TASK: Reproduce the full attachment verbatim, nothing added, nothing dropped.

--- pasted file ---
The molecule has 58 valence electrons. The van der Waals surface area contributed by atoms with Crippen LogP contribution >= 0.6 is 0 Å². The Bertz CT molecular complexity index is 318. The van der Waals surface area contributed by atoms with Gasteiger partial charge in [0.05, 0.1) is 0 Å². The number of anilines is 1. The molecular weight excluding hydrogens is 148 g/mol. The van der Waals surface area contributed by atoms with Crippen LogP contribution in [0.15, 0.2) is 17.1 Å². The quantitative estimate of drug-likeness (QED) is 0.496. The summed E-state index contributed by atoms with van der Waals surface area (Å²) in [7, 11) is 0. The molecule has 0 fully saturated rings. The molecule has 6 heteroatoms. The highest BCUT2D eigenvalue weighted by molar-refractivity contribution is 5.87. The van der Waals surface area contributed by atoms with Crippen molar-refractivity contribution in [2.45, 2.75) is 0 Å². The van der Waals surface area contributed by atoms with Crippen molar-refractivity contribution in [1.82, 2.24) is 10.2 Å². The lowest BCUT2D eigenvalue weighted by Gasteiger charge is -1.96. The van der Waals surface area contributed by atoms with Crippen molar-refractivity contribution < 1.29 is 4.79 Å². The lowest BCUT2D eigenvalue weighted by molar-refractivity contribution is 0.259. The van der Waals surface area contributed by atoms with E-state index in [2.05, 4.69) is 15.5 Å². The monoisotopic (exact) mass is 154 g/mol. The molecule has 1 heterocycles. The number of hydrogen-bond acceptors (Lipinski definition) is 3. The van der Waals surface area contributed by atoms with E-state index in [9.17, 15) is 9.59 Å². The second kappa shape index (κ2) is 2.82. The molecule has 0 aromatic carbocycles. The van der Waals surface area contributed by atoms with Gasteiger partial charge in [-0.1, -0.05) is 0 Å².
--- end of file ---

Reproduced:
The molecule has 58 valence electrons. The van der Waals surface area contributed by atoms with Crippen LogP contribution >= 0.6 is 0 Å². The Bertz CT molecular complexity index is 318. The van der Waals surface area contributed by atoms with Gasteiger partial charge in [0.05, 0.1) is 0 Å². The number of anilines is 1. The molecular weight excluding hydrogens is 148 g/mol. The van der Waals surface area contributed by atoms with Crippen LogP contribution in [0.15, 0.2) is 17.1 Å². The quantitative estimate of drug-likeness (QED) is 0.496. The summed E-state index contributed by atoms with van der Waals surface area (Å²) in [7, 11) is 0. The molecule has 0 fully saturated rings. The molecule has 6 heteroatoms. The highest BCUT2D eigenvalue weighted by molar-refractivity contribution is 5.87. The van der Waals surface area contributed by atoms with Crippen molar-refractivity contribution in [2.45, 2.75) is 0 Å². The van der Waals surface area contributed by atoms with Crippen molar-refractivity contribution in [1.82, 2.24) is 10.2 Å². The lowest BCUT2D eigenvalue weighted by Gasteiger charge is -1.96. The van der Waals surface area contributed by atoms with Crippen molar-refractivity contribution < 1.29 is 4.79 Å². The lowest BCUT2D eigenvalue weighted by molar-refractivity contribution is 0.259. The van der Waals surface area contributed by atoms with E-state index in [2.05, 4.69) is 15.5 Å². The monoisotopic (exact) mass is 154 g/mol. The molecule has 1 heterocycles. The number of hydrogen-bond acceptors (Lipinski definition) is 3. The van der Waals surface area contributed by atoms with E-state index in [9.17, 15) is 9.59 Å². The second kappa shape index (κ2) is 2.82. The molecule has 0 aromatic carbocycles. The van der Waals surface area contributed by atoms with Gasteiger partial charge in [-0.1, -0.05) is 0 Å².